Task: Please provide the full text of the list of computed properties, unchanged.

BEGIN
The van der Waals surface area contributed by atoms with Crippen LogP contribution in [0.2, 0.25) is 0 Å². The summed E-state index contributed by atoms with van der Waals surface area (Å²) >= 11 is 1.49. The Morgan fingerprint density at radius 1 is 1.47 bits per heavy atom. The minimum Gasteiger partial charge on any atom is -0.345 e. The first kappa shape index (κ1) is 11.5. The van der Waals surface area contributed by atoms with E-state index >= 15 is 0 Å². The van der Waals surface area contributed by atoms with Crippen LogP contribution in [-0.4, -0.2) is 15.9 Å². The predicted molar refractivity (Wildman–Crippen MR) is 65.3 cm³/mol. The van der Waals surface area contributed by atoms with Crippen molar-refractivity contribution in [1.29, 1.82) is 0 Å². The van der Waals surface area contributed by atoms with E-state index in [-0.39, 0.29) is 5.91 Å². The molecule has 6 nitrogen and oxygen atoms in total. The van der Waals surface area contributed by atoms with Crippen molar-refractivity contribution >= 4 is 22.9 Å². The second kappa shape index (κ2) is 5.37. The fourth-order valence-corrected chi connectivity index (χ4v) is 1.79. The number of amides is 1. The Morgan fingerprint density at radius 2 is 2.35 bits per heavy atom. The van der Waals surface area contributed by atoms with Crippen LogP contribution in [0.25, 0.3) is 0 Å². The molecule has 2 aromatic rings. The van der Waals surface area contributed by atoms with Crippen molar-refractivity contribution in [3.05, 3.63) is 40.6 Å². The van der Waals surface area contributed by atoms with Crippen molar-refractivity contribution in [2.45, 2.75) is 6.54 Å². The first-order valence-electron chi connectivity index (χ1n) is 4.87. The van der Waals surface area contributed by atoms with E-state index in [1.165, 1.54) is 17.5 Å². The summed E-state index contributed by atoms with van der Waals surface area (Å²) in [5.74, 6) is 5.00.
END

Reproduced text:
The van der Waals surface area contributed by atoms with Crippen LogP contribution in [0.2, 0.25) is 0 Å². The summed E-state index contributed by atoms with van der Waals surface area (Å²) >= 11 is 1.49. The Morgan fingerprint density at radius 1 is 1.47 bits per heavy atom. The minimum Gasteiger partial charge on any atom is -0.345 e. The first kappa shape index (κ1) is 11.5. The van der Waals surface area contributed by atoms with E-state index >= 15 is 0 Å². The van der Waals surface area contributed by atoms with Crippen LogP contribution in [-0.4, -0.2) is 15.9 Å². The predicted molar refractivity (Wildman–Crippen MR) is 65.3 cm³/mol. The van der Waals surface area contributed by atoms with Crippen molar-refractivity contribution in [1.29, 1.82) is 0 Å². The van der Waals surface area contributed by atoms with E-state index in [-0.39, 0.29) is 5.91 Å². The molecule has 6 nitrogen and oxygen atoms in total. The van der Waals surface area contributed by atoms with Crippen molar-refractivity contribution >= 4 is 22.9 Å². The second kappa shape index (κ2) is 5.37. The fourth-order valence-corrected chi connectivity index (χ4v) is 1.79. The number of amides is 1. The Morgan fingerprint density at radius 2 is 2.35 bits per heavy atom. The van der Waals surface area contributed by atoms with Crippen LogP contribution in [0.25, 0.3) is 0 Å². The molecule has 2 aromatic rings. The van der Waals surface area contributed by atoms with Crippen molar-refractivity contribution in [3.05, 3.63) is 40.6 Å². The van der Waals surface area contributed by atoms with Crippen molar-refractivity contribution in [2.45, 2.75) is 6.54 Å². The first-order valence-electron chi connectivity index (χ1n) is 4.87. The van der Waals surface area contributed by atoms with E-state index in [1.165, 1.54) is 17.5 Å². The summed E-state index contributed by atoms with van der Waals surface area (Å²) in [5.74, 6) is 5.00.